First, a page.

I read that in some African cultures, it is normal to wake up several times a night to feed a baby or be on guard to watch out for wild animals. They don’t have a bad relationship with sleep like we do, being told we have to get this many hours of sleep, the numbers changing every year. I used to get so angry if my sleep was interrupted. Of course if you are going to work in the morning its a different story, but if you are on maternity leave or a full time Mum we don’t need to have this attitude.

If my baby wakes up crying who am I to deny him a feed. Breastmilk not only fills their tummies but is also a pain relief. If baby wakes up in pain from teething imagine how happy he will be for that pain relief.

Then the good news. Breastfeeding a baby every 4 hours a day and night up to 6 months can be a form of contraception called LAM contraception. You can read more about it at Babycentre. So if my baby wants feeding every few hours who am I to complain?

If my babies want to feel safe and warm sleeping next to their Mummy and Papa can I deny them that?

Every family is different. I know people who put their babies in a separate room at 3 months. Families who’s babies sleep in a cot or a side sleeper. I know parents who have their older kids in their own beds next to theirs. There is no one set rule or ideal for sleeping.

So lets destroy this one size fits all sleeping myth.

As long as we are all happy and sleeping, waking up, drinking milk or midnight feasts, lets all be proudly, unashamedly imperfect. And when someone asks you how your baby sleeps tell them the truth and dispell a few sleeping myths.

What is your bedtime routine? Do you even have one? Drop me a comment and bust these sleeping myths ❤

Pin Me!

Mum Muddling Through

16 thoughts on “Destroying The One Size Fits All Sleeping Myth

  1. Emma says:

    I could have written this myself, honestly. I started out thinking it was unsafe for my baby to sleep with me, so he HAS to sleep in his own bed. We even bought one of those baby boxes which are supposed to be ideal for safe sleep. He HATED it! From day one, he would not settle in that thing. I persevered for about 3 months and then one day just said, you know what, I am unhappy putting him through this, he is unhappy, and we would both feel so much better if he was in bed with me. After I made that decision, I never looked back. He’s now 17 months, still breastfeeding and co-sleeping. I wouldn’t have it any other way 🙂 thank you for sharing your journey too. It needs to be said more often.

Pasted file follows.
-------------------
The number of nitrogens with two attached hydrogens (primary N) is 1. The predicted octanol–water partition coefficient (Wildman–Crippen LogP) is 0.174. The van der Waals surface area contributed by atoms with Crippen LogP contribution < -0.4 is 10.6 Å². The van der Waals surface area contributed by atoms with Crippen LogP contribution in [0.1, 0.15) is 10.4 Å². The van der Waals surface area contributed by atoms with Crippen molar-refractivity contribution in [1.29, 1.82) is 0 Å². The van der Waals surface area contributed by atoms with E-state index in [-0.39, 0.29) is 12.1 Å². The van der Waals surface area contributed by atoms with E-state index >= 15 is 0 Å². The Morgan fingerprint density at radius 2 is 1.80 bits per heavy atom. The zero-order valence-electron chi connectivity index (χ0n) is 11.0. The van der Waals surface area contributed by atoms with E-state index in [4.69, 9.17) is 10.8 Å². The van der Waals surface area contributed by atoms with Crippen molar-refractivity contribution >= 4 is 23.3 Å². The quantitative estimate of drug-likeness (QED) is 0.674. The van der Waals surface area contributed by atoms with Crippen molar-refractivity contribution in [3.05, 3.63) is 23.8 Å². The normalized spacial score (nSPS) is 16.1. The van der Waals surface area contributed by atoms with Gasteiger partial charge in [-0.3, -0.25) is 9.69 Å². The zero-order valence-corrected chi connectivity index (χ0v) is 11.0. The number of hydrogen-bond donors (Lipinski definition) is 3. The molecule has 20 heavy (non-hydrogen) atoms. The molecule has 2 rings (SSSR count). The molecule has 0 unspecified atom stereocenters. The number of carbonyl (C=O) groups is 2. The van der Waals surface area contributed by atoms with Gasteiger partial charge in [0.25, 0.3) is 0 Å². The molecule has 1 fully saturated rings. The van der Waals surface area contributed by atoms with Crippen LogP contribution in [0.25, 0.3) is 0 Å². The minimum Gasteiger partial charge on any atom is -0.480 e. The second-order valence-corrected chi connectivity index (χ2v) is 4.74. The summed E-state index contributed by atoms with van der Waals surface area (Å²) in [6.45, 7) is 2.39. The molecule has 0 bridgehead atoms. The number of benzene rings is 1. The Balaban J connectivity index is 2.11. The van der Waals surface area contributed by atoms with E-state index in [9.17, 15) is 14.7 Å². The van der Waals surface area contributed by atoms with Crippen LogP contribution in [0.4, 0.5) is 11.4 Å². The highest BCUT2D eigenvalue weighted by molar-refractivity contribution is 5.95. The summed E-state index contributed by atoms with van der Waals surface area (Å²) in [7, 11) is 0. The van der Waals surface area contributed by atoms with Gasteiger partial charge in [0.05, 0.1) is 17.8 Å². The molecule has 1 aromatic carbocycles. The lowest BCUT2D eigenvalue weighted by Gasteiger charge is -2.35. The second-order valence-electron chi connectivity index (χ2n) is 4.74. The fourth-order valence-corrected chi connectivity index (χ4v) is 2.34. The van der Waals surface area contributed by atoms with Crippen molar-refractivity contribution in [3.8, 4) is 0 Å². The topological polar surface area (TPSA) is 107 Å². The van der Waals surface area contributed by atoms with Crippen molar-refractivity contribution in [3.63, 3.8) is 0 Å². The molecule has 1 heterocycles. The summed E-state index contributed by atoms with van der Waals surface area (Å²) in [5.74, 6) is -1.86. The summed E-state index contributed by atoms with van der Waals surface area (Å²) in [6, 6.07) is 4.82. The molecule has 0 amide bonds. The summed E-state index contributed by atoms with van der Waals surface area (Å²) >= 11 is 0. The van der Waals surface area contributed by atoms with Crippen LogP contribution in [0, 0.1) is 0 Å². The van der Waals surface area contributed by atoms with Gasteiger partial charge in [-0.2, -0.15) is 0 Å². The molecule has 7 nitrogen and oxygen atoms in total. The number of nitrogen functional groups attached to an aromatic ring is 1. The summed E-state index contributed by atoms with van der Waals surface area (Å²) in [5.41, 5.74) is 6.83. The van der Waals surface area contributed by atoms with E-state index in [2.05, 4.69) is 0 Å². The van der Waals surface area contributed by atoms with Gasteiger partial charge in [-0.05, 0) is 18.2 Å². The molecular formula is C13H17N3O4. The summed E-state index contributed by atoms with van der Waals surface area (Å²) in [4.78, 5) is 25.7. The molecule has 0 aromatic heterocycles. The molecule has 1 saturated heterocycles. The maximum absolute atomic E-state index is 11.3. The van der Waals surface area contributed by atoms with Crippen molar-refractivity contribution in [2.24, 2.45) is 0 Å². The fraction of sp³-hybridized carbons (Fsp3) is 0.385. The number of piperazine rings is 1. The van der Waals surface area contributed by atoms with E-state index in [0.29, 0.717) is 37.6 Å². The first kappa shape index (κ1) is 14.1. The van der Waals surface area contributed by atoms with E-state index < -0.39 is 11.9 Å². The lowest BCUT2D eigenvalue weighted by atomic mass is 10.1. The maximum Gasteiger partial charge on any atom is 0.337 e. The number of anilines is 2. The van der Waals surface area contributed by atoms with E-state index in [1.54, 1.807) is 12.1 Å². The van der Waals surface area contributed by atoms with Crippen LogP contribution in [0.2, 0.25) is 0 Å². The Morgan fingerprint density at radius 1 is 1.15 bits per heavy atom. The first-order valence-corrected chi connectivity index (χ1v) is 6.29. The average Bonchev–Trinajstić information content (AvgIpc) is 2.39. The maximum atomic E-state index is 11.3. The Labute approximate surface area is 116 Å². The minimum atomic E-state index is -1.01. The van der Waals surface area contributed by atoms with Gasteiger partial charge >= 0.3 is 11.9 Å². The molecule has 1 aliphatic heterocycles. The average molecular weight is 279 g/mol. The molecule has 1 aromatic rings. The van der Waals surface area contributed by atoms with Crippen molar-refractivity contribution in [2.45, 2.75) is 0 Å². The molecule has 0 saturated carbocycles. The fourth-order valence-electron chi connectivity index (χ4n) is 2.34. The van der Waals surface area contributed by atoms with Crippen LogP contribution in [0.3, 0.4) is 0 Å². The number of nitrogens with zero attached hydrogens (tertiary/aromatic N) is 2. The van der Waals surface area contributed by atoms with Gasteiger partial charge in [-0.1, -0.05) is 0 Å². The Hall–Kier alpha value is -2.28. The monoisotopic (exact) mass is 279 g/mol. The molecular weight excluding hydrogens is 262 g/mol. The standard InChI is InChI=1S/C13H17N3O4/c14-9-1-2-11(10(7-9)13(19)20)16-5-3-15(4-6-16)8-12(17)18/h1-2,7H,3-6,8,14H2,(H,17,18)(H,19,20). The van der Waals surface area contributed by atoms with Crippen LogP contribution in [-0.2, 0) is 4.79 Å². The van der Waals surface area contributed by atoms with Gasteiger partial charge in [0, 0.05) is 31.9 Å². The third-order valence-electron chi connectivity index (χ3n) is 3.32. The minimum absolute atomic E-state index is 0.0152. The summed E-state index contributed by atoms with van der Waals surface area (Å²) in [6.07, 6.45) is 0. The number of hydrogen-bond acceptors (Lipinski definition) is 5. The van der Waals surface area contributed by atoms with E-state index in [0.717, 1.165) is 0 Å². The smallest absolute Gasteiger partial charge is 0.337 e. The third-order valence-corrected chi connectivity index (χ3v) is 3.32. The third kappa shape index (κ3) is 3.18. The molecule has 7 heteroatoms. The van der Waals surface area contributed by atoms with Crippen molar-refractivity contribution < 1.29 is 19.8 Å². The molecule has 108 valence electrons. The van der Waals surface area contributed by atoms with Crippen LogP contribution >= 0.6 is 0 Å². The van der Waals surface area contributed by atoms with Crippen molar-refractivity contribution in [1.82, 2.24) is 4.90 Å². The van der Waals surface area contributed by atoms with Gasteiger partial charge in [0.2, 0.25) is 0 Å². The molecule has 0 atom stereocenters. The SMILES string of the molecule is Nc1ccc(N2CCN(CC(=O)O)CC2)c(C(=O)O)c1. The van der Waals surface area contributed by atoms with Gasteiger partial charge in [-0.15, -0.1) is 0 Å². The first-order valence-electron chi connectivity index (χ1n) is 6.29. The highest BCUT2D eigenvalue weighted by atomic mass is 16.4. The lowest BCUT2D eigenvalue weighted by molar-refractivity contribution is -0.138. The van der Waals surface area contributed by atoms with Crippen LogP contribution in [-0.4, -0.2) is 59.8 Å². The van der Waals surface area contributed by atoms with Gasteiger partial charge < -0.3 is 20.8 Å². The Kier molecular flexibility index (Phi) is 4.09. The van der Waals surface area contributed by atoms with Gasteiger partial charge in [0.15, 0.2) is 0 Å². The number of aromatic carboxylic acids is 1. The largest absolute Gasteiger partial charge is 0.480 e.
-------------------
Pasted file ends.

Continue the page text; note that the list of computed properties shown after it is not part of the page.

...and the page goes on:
2. Rice Cakes and Raisins says:

    I think as long as safe sleeping techniques are demonstrated then its ok to use parental judgement here. What a lovely post, it took me right back to my little boy’s first year 🙂 Thank you for linking up to the #itsok linky!


  3. Tales From Mamaville (@MamavilleTales) says:

    Lovely post… and I agree a 100 per cent. In every aspect of parenting, I believe one should do what’s best for one’s child and what works for the family. If it feels right, and if everyone is getting sleep, what’s the problem?! Thank you for linking up with us at #itsok; hope to see you next Tuesday too.


  4. Nicky says:

    What a fabulous post and having had 3 children, all so different in every way. I’ve learnt that you need to go with the flow, do things your way to find out what works. #itsok


  5. mummuddlingthrough says:

    I was just chatting to another Mum today about how much I hate Mums who claim their baby sleeps through the night…then goes on to say they have their last feed at midnight and the first one at 4am. I don’t know about you but I don’t count that as a night! There is definitely too much pressure and expectation for new Mums to get the sleep thing sorted, and let’s keep it real – they are all different and it takes Time with a capital T.
    Thanks for linking to #CoolMumClub


Leave a Reply

Fill in your details below or click an icon to log in: Logo

You are commenting using your account. Log Out /  Change )

Google+ photo

You are commenting using your Google+ account. Log Out /  Change )

Twitter picture

You are commenting using your Twitter account. Log Out /  Change )

Facebook photo

You are commenting using your Facebook account. Log Out /  Change )

Connecting to %s